Hymn of the Legion - Epic Roman Music
Published at : 03 Jan 2022
Music and vocals by Farya Faraji. Just me having fun and making up a Roman-themed military march--this is neither a real Roman piece of music nor one that is representative of the music of the time; most of the piece is based around triads and chords, which most scholars say did not exist at the time. That said, I tried to keep the sound of the piece as close as possible to that of Ancient Roman music--I used brass instruments since they were copiously used by the Roman army, and there is also a Greco-Roman lyre and aulos in the piece, so the instrumentation is somewhat accurate, but not the arrangement itself and the harmonic contour used.
I pieced the lyrics together from different proverbs from all over the place and recontextualised them to fit the theme of a legion under Caesar's command. "Aut Caesar aut nihil," for example, is not attributed to Caesar himself and is usually attributed to Cesare Borgia in the Renaissance, and the usual meaning of the phrase is "I will be Caesar or nothing," but in this context, I imagine it as being a cry of loyalty from Caesar's men, since the phrase literally means "either Caesar or nothing," which can fit in this context. "Hic abundant leones" and "hic sunt leones" are Medieval phrases that European cartographers would put on the borders of maps; it's the same basic concept as "here there be dragons." In this context though, I applied it as being the soldiers describing themselves as if saying "we are lions here." Finally, "Alea iacta est" is a phrase attributed to Caesar as he crossed the Rubicon--the original wording was "Iacta alea est," and the alternate rendering became more popular over time, and it is believed that the original phrase was uttered in Greek.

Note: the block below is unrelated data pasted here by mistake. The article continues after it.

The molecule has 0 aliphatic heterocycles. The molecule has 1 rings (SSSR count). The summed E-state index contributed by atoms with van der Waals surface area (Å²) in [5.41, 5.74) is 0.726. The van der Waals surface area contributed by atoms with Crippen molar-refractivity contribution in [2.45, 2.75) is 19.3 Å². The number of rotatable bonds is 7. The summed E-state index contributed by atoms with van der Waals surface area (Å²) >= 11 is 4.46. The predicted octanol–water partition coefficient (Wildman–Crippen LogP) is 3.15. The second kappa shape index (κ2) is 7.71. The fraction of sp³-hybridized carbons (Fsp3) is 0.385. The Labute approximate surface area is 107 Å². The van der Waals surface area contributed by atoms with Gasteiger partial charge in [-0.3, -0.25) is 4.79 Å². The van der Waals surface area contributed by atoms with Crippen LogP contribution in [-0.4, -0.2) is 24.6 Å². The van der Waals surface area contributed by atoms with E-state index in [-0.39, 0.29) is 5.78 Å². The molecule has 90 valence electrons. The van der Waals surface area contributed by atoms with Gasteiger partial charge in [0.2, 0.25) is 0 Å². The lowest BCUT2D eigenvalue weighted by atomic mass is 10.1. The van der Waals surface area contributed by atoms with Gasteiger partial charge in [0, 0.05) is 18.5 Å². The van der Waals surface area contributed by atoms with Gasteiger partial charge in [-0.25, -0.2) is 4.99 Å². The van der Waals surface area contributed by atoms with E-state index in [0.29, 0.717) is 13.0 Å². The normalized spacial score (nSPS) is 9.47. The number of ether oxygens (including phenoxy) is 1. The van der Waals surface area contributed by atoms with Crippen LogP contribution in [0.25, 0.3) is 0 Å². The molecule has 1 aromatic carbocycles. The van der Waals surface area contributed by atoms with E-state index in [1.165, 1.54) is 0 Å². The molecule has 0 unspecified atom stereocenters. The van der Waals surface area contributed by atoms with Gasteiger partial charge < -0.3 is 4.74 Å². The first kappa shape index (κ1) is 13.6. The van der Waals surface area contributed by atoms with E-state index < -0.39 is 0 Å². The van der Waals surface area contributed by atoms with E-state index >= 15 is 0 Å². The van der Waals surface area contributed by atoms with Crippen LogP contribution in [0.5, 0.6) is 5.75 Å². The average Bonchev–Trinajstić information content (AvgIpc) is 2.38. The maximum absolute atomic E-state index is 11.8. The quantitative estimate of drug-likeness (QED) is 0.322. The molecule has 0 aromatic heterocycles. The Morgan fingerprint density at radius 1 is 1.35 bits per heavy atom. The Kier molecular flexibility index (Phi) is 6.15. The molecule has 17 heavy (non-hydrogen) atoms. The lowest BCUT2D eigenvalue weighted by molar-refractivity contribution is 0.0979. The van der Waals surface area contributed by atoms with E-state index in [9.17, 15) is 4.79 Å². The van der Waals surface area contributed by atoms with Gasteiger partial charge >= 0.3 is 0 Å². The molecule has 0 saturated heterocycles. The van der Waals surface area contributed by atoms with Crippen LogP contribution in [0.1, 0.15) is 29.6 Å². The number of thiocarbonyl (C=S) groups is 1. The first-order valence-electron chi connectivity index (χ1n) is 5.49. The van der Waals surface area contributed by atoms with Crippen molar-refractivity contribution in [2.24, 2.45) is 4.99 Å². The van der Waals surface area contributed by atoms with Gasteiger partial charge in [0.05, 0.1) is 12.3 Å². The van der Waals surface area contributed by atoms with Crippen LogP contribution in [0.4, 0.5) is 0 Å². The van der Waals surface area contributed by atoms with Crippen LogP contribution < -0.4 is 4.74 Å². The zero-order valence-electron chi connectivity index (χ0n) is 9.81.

I used Classical Latin pronunciation when singing the lyrics--note however that I pronounced the "s" sounds as very high pitched, non-retracted S sounds. This is inaccurate to Classical Latin, which used a retracted "S", a sound sort of in-between a "sh" like in "shoe," and the "s" in "sand." It's the sound one hears in European Spanish or Greek. My microphone, however, has a bad habit of distorting the retracted "s" sound when I add reverb to it--it seems to pick on that particular frequency for some reason, and always sounds bad. For the purpose of the audio quality, I thus sang the "s" not as a retracted "s," but that is inaccurate to Classical Latin pronunciation--and the proper "s" in Classical pronunciation should be retracted. I also didn't take into account the vowel lengths of Latin when building the sung melody—Latin was phonologically defined by the contrast of short vs long vowels, and it's arguably the most important part of Latin phonology, so keep in mind that it's missing here.
The background picture is from Trajan's column—not really related to Caesar as it was made centuries after his death, and represents soldiers wearing lorica segmentata which was not worn in Caesar's time.
Lyrics in Latin:
Aut Caesar aut nihil,
Hic abundant leones,
Hic sunt leones,
Alea iacta est!
Caesar or nothing,
Here lions abound,
Here are lions,
The die is cast!